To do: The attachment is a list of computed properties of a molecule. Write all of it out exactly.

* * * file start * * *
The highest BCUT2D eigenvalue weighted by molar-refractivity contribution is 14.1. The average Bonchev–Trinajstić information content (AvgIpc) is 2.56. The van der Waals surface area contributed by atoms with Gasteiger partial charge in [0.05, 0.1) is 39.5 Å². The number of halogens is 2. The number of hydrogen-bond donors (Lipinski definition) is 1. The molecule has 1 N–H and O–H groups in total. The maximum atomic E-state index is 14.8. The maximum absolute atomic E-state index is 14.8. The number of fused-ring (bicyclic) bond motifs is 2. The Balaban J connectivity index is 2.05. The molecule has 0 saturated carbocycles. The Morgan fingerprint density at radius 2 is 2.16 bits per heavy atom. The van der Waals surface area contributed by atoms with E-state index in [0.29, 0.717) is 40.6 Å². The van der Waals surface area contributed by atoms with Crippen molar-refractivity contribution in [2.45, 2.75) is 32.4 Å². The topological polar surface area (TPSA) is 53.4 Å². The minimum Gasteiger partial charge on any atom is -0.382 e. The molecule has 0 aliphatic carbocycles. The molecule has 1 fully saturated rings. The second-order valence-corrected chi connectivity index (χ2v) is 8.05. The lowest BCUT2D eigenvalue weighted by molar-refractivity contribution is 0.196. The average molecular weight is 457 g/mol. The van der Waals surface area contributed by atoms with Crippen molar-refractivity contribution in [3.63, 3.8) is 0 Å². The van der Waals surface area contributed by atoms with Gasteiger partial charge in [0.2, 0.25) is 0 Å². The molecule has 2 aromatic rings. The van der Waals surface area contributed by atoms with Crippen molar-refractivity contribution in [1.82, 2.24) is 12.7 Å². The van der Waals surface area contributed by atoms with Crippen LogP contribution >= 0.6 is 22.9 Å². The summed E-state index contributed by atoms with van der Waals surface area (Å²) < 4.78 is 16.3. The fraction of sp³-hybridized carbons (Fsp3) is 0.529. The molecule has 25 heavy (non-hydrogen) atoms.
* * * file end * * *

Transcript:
The highest BCUT2D eigenvalue weighted by molar-refractivity contribution is 14.1. The average Bonchev–Trinajstić information content (AvgIpc) is 2.56. The van der Waals surface area contributed by atoms with Gasteiger partial charge in [0.05, 0.1) is 39.5 Å². The number of halogens is 2. The number of hydrogen-bond donors (Lipinski definition) is 1. The molecule has 1 N–H and O–H groups in total. The maximum atomic E-state index is 14.8. The maximum absolute atomic E-state index is 14.8. The number of fused-ring (bicyclic) bond motifs is 2. The Balaban J connectivity index is 2.05. The molecule has 0 saturated carbocycles. The Morgan fingerprint density at radius 2 is 2.16 bits per heavy atom. The van der Waals surface area contributed by atoms with E-state index in [0.29, 0.717) is 40.6 Å². The van der Waals surface area contributed by atoms with Crippen molar-refractivity contribution in [2.45, 2.75) is 32.4 Å². The topological polar surface area (TPSA) is 53.4 Å². The minimum Gasteiger partial charge on any atom is -0.382 e. The molecule has 0 aliphatic carbocycles. The molecule has 1 fully saturated rings. The second-order valence-corrected chi connectivity index (χ2v) is 8.05. The lowest BCUT2D eigenvalue weighted by molar-refractivity contribution is 0.196. The average molecular weight is 457 g/mol. The van der Waals surface area contributed by atoms with Crippen molar-refractivity contribution in [3.63, 3.8) is 0 Å². The van der Waals surface area contributed by atoms with Gasteiger partial charge in [0.2, 0.25) is 0 Å². The molecule has 2 aromatic rings. The van der Waals surface area contributed by atoms with Crippen molar-refractivity contribution in [1.82, 2.24) is 12.7 Å². The van der Waals surface area contributed by atoms with Crippen LogP contribution >= 0.6 is 22.9 Å². The summed E-state index contributed by atoms with van der Waals surface area (Å²) < 4.78 is 16.3. The fraction of sp³-hybridized carbons (Fsp3) is 0.529. The molecule has 25 heavy (non-hydrogen) atoms.